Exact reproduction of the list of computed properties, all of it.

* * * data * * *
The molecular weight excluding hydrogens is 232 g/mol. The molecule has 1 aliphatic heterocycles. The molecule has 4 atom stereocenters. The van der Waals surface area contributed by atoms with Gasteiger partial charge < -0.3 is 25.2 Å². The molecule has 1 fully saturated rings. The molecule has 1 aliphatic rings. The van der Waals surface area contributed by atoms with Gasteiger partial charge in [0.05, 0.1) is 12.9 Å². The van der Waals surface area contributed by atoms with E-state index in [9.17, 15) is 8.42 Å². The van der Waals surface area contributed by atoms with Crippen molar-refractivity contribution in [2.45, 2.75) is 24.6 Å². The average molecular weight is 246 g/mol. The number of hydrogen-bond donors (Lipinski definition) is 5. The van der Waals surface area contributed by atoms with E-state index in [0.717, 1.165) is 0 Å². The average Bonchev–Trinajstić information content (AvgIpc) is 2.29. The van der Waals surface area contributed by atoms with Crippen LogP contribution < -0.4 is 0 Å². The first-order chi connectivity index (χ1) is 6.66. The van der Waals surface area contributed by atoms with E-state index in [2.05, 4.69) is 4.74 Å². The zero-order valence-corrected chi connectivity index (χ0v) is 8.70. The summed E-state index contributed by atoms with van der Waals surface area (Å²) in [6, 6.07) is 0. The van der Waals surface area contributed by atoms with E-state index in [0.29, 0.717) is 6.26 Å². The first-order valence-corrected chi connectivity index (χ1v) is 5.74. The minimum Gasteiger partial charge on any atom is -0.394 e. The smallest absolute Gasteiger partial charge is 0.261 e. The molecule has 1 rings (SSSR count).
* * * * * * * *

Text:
The molecular weight excluding hydrogens is 232 g/mol. The molecule has 1 aliphatic heterocycles. The molecule has 4 atom stereocenters. The van der Waals surface area contributed by atoms with Gasteiger partial charge < -0.3 is 25.2 Å². The molecule has 1 fully saturated rings. The molecule has 1 aliphatic rings. The van der Waals surface area contributed by atoms with Gasteiger partial charge in [0.05, 0.1) is 12.9 Å². The van der Waals surface area contributed by atoms with E-state index in [9.17, 15) is 8.42 Å². The van der Waals surface area contributed by atoms with Crippen molar-refractivity contribution in [2.45, 2.75) is 24.6 Å². The average molecular weight is 246 g/mol. The number of hydrogen-bond donors (Lipinski definition) is 5. The van der Waals surface area contributed by atoms with E-state index in [0.717, 1.165) is 0 Å². The average Bonchev–Trinajstić information content (AvgIpc) is 2.29. The van der Waals surface area contributed by atoms with Crippen LogP contribution < -0.4 is 0 Å². The first-order chi connectivity index (χ1) is 6.66. The van der Waals surface area contributed by atoms with E-state index in [2.05, 4.69) is 4.74 Å². The zero-order valence-corrected chi connectivity index (χ0v) is 8.70. The summed E-state index contributed by atoms with van der Waals surface area (Å²) in [6, 6.07) is 0. The van der Waals surface area contributed by atoms with E-state index in [0.29, 0.717) is 6.26 Å². The first-order valence-corrected chi connectivity index (χ1v) is 5.74. The minimum Gasteiger partial charge on any atom is -0.394 e. The smallest absolute Gasteiger partial charge is 0.261 e. The molecule has 1 rings (SSSR count).